Pharmacy Times

Anabolic Steroids: Silent Killers

Author: Cmdr John Burke

Steroids do insidious damage to the individuals who abuse them.


Recently, my task force completed a far-reaching case involving anabolic steroids. It started at our local YMCA with a couple of complaints of teenage athletes abusing the drug as they pumped up for football and other sports. The YMCA could not have been more cooperative, as they didn’t want this activity in their facility any more than law enforcement did.

I thought I was the perfect fit to do the undercover work, but my detectives persuaded me otherwise! Fortunately, we had an ATF agent who worked on our task force and fit the build for this operation. Penetrating these covert illegal operations, which generally find willing participants in local fitness centers and gyms nationwide, is not necessarily easy.

However, our undercover agent quickly began buying anabolic steroids and the case expanded. Before it was all over, we had found the clandestine laboratory responsible in a remote area of westcentral Tennessee. The drugs were being purchased in kilos from China and then mixed with olive oil and other substances in the lab and placed into injectable bottles for sale.

In addition to the injectable forms, hundreds of thousands of pill forms of anabolic steroids and human growth hormone were also purchased from China and delivered to Tennessee. Business was booming, with most of it transported through the United States mail. Needles and syringes were also available for purchase for those customers who needed them.

The main operation in southwest Ohio was set up somewhat like a typical business model or Amway operation. The leader conducted business meetings, offered incentives for those selling the most product, and solicited marketing ideas from his crew of distributors. We attended and recorded these meetings for later court evidence.

When it was all over, 32 individuals had been indicted on multiple felony counts and more than $600,000 worth of steroids had been seized along with 100 firearms of all kinds. As of this writing, most of the defendants have pled guilty and are awaiting sentencing.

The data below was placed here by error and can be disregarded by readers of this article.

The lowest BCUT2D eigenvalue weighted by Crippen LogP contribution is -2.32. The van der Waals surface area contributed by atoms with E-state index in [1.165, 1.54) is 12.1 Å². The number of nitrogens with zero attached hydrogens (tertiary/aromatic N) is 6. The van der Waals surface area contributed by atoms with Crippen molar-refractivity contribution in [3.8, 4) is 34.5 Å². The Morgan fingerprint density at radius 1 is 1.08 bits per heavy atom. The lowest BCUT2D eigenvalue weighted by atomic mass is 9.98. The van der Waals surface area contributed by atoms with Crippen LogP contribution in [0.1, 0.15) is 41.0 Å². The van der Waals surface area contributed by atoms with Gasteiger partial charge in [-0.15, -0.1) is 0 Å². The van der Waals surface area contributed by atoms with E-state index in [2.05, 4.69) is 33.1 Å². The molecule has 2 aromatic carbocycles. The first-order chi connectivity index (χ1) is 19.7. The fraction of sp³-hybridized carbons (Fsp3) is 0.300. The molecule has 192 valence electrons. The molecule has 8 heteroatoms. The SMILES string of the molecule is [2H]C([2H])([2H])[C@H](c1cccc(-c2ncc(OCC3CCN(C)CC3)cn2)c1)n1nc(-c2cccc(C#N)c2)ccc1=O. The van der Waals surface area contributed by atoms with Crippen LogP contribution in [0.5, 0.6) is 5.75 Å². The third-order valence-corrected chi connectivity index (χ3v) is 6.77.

I guess what somewhat surprised me was the extent of the anabolic steroid abuse we uncovered. It’s not a prescription drug that we deal with on a regular basis, and the sellers and users are part of a closeknit group that doesn’t often advertise its wares. There was no question that some of these drugs make it to the high school athlete level, although no juveniles were indicted during this investigation.

Anabolic steroids work in a cruel way. Unlike prescription opiates where someone may overdose several times or reach rock bottom through multiple unsuccessful rehabs, anabolic steroid abuse seems to work silently over time. There is no passing out or the necessity of being brought back from almost certain death by administering naloxone—all warning signs that may save an addict’s life.

Anabolic steroid abusers may experience some physical signs like acne, reduced sexual abilities, and even potential rage that can accompany excessive usage, but likely not visits to the local emergency department after an overdose.

Slowly but surely, internal organs become stressed and begin to die prematurely. The liver and cardiovascular system are particular targets of the abuse of these substances. Of course, once the damage has occurred and been detected, it is likely too late for the abuser—all for the lust to obtain the ideal physique. Many of the users never think they are big enough and the use of these drugs becomes a psychological addiction that is difficult to curtail.

Most of the people we arrested had no criminal record and many were working at decent jobs. However, those trafficking in anabolic steroids are ultimately killing people the same as the cocaine, heroin, or prescription drug dealer.

In working this case, I found that this abuse is much more pervasive than I would have ever thought. The explosion of fitness centers and workout centers has given those interested in this illegal activity easier access to these drugs and the temptation of getting just a little bit bigger.

The hope is that we are successful in these cases and they have a lasting effect on those abusing and selling anabolic steroids, with the ultimate goal of saving lives.


Cmdr Burke is a 40-year veteran of law enforcement and the current president of the National Association of Drug Diversion Investigators. He can be reached by e-mail at burke@choice.net, via the Web site www.rxdiversion.com, or by phone at 513-336-0070.